Writing Is an Act of Love

Nasrallah describes writing as an act of love. Her love of language and stories may have started with her grandmother, who would sit her on her lap and tell her stories— “she was the first storyteller,” Nasrallah says. But the author also credits one of her maternal uncles, who initially lived in the U.S, but was diagnosed with Parkinson’s Disease, and came to live with them when she was little. It was this uncle who gave the author her first taste for writing, asking her to write things, and to describe “who is this house for?” “who is this tree for?”
Before she turned six—which was the age that her school would permit her to enroll, she would hide under the window to listen to what the teacher was saying. Her mother would ask the teacher for her daughter to sit in class—“as long as you disappear when the inspector comes,” she laughs.

But it was the deep sadness she felt when her siblings immigrated that she wrote her first novel, Birds of September, published in 1962. She remembers how the pages were soaked with tears when she finished writing. Nasrallah would explore themes of immigration, war, women’s rights, and social issues in her novels, short stories, and personal writings. And she would write for a wide audience that included adults and children. In What Happened to Zeeko, Nasrallah channeled the perspective of her daughter’s cat, Zeeko, and its life with the family, until their house was bombed in 1982. In Flight Against Time, she wrote about an older couple from the village who travel to Canada and New York, and experience alienation from the language and the way of life, and a different relationship between people, and to the land and environment. In Min Hasad al Ayyam-- or From the Harvest of the Days, a collection of articles in three parts, Nasrallah reflects on a multitude of social and cultural issues, from violence against women, to women poets and politicians, her village, life in Beirut and its artistic perseverance, to immigration, among other topics.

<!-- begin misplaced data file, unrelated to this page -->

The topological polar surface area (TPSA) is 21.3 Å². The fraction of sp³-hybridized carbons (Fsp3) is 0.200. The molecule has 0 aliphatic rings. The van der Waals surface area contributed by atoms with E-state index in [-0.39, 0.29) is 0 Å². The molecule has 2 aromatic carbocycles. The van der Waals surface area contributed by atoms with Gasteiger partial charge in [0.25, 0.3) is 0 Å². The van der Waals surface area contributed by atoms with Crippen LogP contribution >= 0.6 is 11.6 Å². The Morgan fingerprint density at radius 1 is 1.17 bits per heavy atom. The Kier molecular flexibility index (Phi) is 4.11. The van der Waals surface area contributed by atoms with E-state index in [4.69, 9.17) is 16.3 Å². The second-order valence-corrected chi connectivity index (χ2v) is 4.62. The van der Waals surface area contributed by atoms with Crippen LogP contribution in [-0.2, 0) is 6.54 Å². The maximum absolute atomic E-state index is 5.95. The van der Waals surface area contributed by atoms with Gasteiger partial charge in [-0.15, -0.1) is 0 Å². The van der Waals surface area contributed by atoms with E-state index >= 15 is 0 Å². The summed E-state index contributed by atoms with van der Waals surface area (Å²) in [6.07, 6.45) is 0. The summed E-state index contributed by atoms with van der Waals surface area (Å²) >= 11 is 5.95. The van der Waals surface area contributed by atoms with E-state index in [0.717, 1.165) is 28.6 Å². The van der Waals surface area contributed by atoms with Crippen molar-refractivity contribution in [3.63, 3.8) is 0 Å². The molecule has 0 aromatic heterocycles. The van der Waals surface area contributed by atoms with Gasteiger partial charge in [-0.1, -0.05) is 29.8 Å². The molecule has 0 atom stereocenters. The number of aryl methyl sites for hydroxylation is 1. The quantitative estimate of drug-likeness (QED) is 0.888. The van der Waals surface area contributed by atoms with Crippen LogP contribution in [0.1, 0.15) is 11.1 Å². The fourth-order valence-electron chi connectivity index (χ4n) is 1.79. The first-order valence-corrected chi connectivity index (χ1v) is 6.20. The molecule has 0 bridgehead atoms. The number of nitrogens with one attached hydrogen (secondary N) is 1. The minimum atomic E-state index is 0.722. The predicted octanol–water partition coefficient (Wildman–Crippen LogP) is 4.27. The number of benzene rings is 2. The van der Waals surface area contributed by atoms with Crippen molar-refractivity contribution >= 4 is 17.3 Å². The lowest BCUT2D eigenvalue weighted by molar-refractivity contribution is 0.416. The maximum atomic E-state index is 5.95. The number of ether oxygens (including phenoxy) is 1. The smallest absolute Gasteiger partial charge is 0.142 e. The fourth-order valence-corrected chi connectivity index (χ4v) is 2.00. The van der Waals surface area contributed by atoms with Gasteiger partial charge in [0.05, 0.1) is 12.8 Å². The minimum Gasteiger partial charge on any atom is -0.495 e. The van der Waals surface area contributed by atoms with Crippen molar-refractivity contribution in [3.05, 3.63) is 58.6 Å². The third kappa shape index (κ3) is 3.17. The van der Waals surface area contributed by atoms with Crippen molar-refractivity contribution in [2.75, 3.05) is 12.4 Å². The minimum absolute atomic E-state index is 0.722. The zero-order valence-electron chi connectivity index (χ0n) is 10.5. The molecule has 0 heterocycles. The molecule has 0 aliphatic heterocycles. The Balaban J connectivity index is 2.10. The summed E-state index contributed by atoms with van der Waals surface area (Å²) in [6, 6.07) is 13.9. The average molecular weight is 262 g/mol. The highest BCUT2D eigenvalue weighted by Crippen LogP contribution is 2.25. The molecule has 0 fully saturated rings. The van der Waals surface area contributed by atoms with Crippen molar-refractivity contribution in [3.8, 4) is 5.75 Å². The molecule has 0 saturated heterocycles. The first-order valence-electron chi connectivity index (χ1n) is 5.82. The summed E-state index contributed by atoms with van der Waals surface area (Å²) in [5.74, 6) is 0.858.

Yet it is her writing about immigration that she is most known for. And it is something she recognizes as well: “It is something I lived through… and I wrote a lot of novels all against immigration,” she explains, as she quotes her grandmother: this is “the land that does not hold its people.”

I Stood by Women

Although Nasrallah does not identify as a feminist herself, she states that “no doubt in my writings I have stood by the woman to save her from some of the suffering she had experienced in our society.” Calling attention to the discrimination women face, starting from within the family, she declares, “I wanted women to be equal to men… I lived, I grew from a peasant woman in the fields to elite schools, and I saw that women can advance” when they have opportunities. Nasrallah explains that she does not preach to women, because women know themselves and their areas of work, but she stands against injustice. And she acknowledges that her love of justice, of women’s and human rights, is something that she has inherited from her family—to value every person, irrespective of who they are, where they come from, and the work that they do.


It is no doubt that Nasrallah’s work has made an impact, as her books are widely read around the world, and they are taught in many schools in Lebanon. But she also has a strong connection to her German readers, a mutual admiration that started in the 1980s and continues to this day. She believes that German readers have been very interested in her writings. And she keeps in touch with them through the seminars that she attends, but they also attend discussions and talks in Lebanon, she explains, through committees that organize “cultural tourism,” and people always visit her and inquire about how she wrote her books. They are interested in stories about women, and in her personal story.
And so it is that this willful and generous woman from the village of South Lebanon, with a deep love of the land and a strong sense of responsibility and justice, is now being honored by the Goethe Institute. She is grateful for the Medal, although as she states, she does not work for the reward, but for the love of writing: “Just as a rooster has to crow,” she says smilingly, “so we have to write.”